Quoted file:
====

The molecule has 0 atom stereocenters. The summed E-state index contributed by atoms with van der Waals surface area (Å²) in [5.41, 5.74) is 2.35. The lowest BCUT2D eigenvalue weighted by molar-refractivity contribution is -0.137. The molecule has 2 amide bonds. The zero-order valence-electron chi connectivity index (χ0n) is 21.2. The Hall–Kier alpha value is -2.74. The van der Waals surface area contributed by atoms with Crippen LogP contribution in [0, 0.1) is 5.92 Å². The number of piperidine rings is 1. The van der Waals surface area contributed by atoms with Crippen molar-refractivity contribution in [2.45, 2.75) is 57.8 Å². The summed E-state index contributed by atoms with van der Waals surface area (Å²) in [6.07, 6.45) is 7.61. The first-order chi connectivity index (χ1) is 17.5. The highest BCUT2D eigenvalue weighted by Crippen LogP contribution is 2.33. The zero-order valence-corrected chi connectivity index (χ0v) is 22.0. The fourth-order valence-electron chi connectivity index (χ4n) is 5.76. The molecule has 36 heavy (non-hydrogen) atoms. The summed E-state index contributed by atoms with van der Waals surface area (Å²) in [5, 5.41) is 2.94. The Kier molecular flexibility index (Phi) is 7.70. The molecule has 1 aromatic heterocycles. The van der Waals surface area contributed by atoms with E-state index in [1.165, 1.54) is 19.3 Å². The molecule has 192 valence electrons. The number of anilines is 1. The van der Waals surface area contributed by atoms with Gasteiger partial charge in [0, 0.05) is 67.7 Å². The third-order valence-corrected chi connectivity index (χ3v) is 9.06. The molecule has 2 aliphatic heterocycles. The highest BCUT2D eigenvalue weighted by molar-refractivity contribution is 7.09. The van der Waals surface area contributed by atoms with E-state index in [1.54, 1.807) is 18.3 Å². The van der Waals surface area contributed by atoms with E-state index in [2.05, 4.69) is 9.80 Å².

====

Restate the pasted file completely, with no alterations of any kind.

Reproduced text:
The molecule has 0 atom stereocenters. The summed E-state index contributed by atoms with van der Waals surface area (Å²) in [5.41, 5.74) is 2.35. The lowest BCUT2D eigenvalue weighted by molar-refractivity contribution is -0.137. The molecule has 2 amide bonds. The zero-order valence-electron chi connectivity index (χ0n) is 21.2. The Hall–Kier alpha value is -2.74. The van der Waals surface area contributed by atoms with Crippen LogP contribution in [0, 0.1) is 5.92 Å². The number of piperidine rings is 1. The van der Waals surface area contributed by atoms with Crippen molar-refractivity contribution in [2.45, 2.75) is 57.8 Å². The summed E-state index contributed by atoms with van der Waals surface area (Å²) in [6.07, 6.45) is 7.61. The first-order chi connectivity index (χ1) is 17.5. The highest BCUT2D eigenvalue weighted by Crippen LogP contribution is 2.33. The zero-order valence-corrected chi connectivity index (χ0v) is 22.0. The fourth-order valence-electron chi connectivity index (χ4n) is 5.76. The molecule has 36 heavy (non-hydrogen) atoms. The summed E-state index contributed by atoms with van der Waals surface area (Å²) in [5, 5.41) is 2.94. The Kier molecular flexibility index (Phi) is 7.70. The molecule has 1 aromatic heterocycles. The van der Waals surface area contributed by atoms with E-state index in [1.165, 1.54) is 19.3 Å². The molecule has 192 valence electrons. The number of anilines is 1. The van der Waals surface area contributed by atoms with Gasteiger partial charge in [0, 0.05) is 67.7 Å². The third-order valence-corrected chi connectivity index (χ3v) is 9.06. The molecule has 2 aliphatic heterocycles. The highest BCUT2D eigenvalue weighted by molar-refractivity contribution is 7.09. The van der Waals surface area contributed by atoms with E-state index in [1.54, 1.807) is 18.3 Å². The van der Waals surface area contributed by atoms with E-state index in [2.05, 4.69) is 9.80 Å².